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Just over a year ago, it was hard to tell that the global shortage of semiconductors could do such harm to the global automotive industry, let alone the Indian industry. The effect of the chip shortage persists till date and is expected to continue for some more time.

The lockdowns imposed in various countries around the world had forced chip manufacturers to halt manufacture. During this period, the work-from-home culture took over resulting in microchip rich electronic gadget sales to shoot up. Laptops, gaming devices, smartphones and smart TVs were what the people wanted while shunning the use of automobiles.

As far as the automotive industry is concerned, the ordeal started when the demand for semiconductors decreased after the world was hit by the pandemic. Several car manufacturers worldwide had put a halt to production while expecting the worst.

They, however, didn’t expect the crisis management to be efficient. Though a total eradication of the dreaded virus is a distant thought at the moment, humankind was able to keep a lid on the virus and its variants.

This demand-supply gap caused a backlog in the automotive and electronic device markets. Bridging the demand with supply is still not possible due to the ever-growing demand for semiconductors.

The war between Russia and Ukraine has also contributed to the gap. Both these countries are said to be major suppliers of raw materials that go into the production of these precious chips. Russia supplies Palladium and Ukraine supplies neon gas.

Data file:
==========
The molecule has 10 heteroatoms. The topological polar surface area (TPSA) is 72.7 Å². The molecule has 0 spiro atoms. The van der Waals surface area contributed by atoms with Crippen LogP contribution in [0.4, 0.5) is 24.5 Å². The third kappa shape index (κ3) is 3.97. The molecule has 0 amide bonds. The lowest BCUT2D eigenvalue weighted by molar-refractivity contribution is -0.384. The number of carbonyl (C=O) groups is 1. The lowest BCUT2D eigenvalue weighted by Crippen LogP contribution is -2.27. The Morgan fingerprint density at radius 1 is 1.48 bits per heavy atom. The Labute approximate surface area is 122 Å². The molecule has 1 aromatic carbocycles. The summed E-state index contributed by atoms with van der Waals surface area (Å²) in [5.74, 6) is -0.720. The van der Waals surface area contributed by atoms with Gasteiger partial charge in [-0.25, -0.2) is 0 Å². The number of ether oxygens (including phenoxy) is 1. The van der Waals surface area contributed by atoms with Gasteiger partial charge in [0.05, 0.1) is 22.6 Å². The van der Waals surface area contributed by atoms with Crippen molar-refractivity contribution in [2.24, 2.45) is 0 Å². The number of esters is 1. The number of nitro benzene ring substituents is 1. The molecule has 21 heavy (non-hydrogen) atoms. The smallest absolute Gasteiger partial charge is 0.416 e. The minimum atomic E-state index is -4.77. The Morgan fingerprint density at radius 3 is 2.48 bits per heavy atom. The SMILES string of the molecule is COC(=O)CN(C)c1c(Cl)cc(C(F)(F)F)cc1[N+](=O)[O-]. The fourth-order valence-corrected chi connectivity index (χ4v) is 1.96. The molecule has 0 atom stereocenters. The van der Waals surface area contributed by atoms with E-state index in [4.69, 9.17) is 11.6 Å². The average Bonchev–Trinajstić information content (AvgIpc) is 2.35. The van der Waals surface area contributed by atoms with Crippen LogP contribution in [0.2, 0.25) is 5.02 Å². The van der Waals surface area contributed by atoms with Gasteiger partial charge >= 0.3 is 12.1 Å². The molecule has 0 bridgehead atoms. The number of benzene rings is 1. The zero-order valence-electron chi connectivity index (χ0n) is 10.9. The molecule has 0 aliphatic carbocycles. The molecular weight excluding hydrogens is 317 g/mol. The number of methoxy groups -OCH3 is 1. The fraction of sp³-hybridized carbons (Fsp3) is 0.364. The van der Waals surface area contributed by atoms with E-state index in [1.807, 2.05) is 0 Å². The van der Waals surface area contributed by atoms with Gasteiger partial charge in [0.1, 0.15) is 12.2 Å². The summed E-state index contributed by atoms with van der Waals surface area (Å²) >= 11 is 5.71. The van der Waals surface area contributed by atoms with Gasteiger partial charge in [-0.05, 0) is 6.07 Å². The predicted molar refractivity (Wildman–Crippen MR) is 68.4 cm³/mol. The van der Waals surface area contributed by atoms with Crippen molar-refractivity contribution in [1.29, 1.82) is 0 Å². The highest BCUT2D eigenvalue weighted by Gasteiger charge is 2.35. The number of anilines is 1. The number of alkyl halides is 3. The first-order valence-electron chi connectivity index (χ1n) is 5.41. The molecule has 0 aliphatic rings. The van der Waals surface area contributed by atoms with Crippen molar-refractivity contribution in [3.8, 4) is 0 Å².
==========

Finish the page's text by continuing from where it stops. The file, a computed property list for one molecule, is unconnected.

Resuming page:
India counts its chips

(Photo Credit: hyundai.com)

Like all the other countries in the world, India has seen the ill effects of the unforeseen chip shortage. The waiting period for cars available in India has shot through the roof. A few Indian manufacturers have stated they need a year to deliver a vehicle that is booked for by the owner.

Maruti Suzuki, India’s largest car manufacturer has seen a major dip in car deliveries. They are sitting on almost 3 lakh booked units, the worst chip shortage in the company’s history.

Condition in the Detroit of India
Chennai-based manufacturers like Citroën, Hyundai, Renault and Nissan are counting chips as well. The number of bookings has increased and so has the waiting period.

Hyundai announced that they have halted production in Russia due to the semiconductor shortage and supply disruption. They even mentioned that this decision has nothing to do with the war between Russia and Ukraine.

The bright side of this is that India will be getting a major share of the semiconductor consignment allocated to Russia. Chennai-based Hyundai and Renault factories are set to benefit from this allocation, thereby giving these manufacturers a much-needed boost to reduce delivery time.

One of the three big German luxury car brands, BMW has been producing cars for India from their Chennai plant. A recent study conducted by the company released results that their elite Indian customers prefer BMW’s high-end luxury cars.

The semiconductor issue has shifted people’s eyes towards the used-car market, according to one BMW official. In Tamil Nadu, owning old vehicles is a pride and certain groups of purists would still consider the good old classics whenever they can acquire them.

Having provided Hyundai, BMW and Renault with adequate support, the Tamil Nadu manufacturing scene could turn out in the state’s favour along with these companies attached to it.

With a part of the semiconductor consignment to Russia being diverted to India, chances are high that Hyundai and Renault will benefit from it, potentially reducing the waiting period substantially.


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